At the end of last year, all TV executives were excited that network television was back with higher-than-expected ratings for adults 18 to 49-years-old. ABC's two sudden sledgehammers, "Desperate Housewives" and "Lost," had bullied their way onto schedules from no strong lead-ins, on nights where the network seemingly didn't have a chance, succeeding without a hint of reality show in them. (OK, maybe the idea of "Lost" came from "Survivor.")
Two weeks into this season, and nothing has popped through like it did a year ago. Is that any surprise? It had been a decade since a drama like "Housewives" came out of nowhere to jump up as one of the top three shows on network television. The last show to hit that big, and so quickly, was NBC's "ER" in 1994. Expectations -- unrealistically -- were that networks could do it magically again, the very next year.
But all that signaled to the networks was that they should give us the same dishes on the menu -- copycat stuff, looking to ride in the slipstream of big, successful shows. ABC has looked to do that itself with "Invasion," imitating "Lost." CBS is trying with "Threshold," another copy of "Lost." CBS has "The Ghost Whisperer" from NBC's success with "Medium." ABC has gone to "Commander In Chief" to spin off of NBC's slow fadeout of "The West Wing."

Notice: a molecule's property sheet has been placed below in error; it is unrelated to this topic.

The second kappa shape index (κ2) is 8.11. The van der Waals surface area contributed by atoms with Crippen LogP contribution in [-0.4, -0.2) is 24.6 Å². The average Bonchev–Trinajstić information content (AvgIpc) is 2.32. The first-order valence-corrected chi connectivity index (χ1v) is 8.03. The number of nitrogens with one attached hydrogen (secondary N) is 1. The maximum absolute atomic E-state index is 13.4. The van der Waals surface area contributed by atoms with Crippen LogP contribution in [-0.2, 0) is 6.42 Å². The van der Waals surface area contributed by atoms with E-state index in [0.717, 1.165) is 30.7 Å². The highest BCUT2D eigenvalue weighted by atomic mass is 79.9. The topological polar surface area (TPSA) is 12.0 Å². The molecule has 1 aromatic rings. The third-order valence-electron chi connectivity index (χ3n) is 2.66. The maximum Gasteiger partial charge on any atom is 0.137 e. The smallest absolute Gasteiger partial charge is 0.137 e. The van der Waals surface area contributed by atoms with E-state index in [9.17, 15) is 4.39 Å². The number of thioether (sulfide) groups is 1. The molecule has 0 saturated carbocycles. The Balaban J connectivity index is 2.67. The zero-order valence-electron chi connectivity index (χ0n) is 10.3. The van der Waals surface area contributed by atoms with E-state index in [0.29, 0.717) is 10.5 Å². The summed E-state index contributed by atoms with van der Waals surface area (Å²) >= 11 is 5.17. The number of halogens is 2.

Yes, there have been some risking rumblings on the comedy front. UPN's "Everybody Hates Chris" -- a one-camera comedy featuring the voiceover of Chris Rock -- has been the critics' favorite. NBC's "My Name is Earl" went for the same trick with Jason Lee. "Earl" has turned out to be the strongest newcomer so far -- but not quite an eye-opening cultural icon yet. The New York Times quotes Leslie Moonves, the chief executive of CBS: "There are no home runs this season." Yeah, maybe some singles, and with "Earl," a nice triple. For NBC all that means is that it has a runner in scoring position at the moment.
But for the rest of networks, it's still... Batter up!